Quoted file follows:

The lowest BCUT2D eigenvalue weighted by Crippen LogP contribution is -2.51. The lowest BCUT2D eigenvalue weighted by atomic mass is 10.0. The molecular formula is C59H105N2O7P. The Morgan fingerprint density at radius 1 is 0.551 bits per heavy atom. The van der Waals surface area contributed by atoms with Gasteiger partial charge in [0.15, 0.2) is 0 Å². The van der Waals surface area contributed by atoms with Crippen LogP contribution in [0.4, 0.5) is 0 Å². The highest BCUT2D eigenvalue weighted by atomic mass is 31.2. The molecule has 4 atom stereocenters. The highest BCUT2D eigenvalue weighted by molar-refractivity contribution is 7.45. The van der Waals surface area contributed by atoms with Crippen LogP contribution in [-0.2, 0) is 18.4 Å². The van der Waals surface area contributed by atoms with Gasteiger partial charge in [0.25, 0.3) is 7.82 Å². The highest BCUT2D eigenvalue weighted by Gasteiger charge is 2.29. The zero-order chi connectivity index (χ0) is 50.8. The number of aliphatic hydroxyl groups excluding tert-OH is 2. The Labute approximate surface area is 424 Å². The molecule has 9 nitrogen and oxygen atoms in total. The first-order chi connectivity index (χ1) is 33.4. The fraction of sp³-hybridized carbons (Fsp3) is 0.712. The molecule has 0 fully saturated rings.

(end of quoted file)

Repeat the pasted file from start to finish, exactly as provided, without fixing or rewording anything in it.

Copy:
The lowest BCUT2D eigenvalue weighted by Crippen LogP contribution is -2.51. The lowest BCUT2D eigenvalue weighted by atomic mass is 10.0. The molecular formula is C59H105N2O7P. The Morgan fingerprint density at radius 1 is 0.551 bits per heavy atom. The van der Waals surface area contributed by atoms with Gasteiger partial charge in [0.15, 0.2) is 0 Å². The van der Waals surface area contributed by atoms with Crippen LogP contribution in [0.4, 0.5) is 0 Å². The highest BCUT2D eigenvalue weighted by atomic mass is 31.2. The molecule has 4 atom stereocenters. The highest BCUT2D eigenvalue weighted by molar-refractivity contribution is 7.45. The van der Waals surface area contributed by atoms with Crippen LogP contribution in [-0.2, 0) is 18.4 Å². The van der Waals surface area contributed by atoms with Gasteiger partial charge in [0.25, 0.3) is 7.82 Å². The highest BCUT2D eigenvalue weighted by Gasteiger charge is 2.29. The zero-order chi connectivity index (χ0) is 50.8. The number of aliphatic hydroxyl groups excluding tert-OH is 2. The Labute approximate surface area is 424 Å². The molecule has 9 nitrogen and oxygen atoms in total. The first-order chi connectivity index (χ1) is 33.4. The fraction of sp³-hybridized carbons (Fsp3) is 0.712. The molecule has 0 fully saturated rings.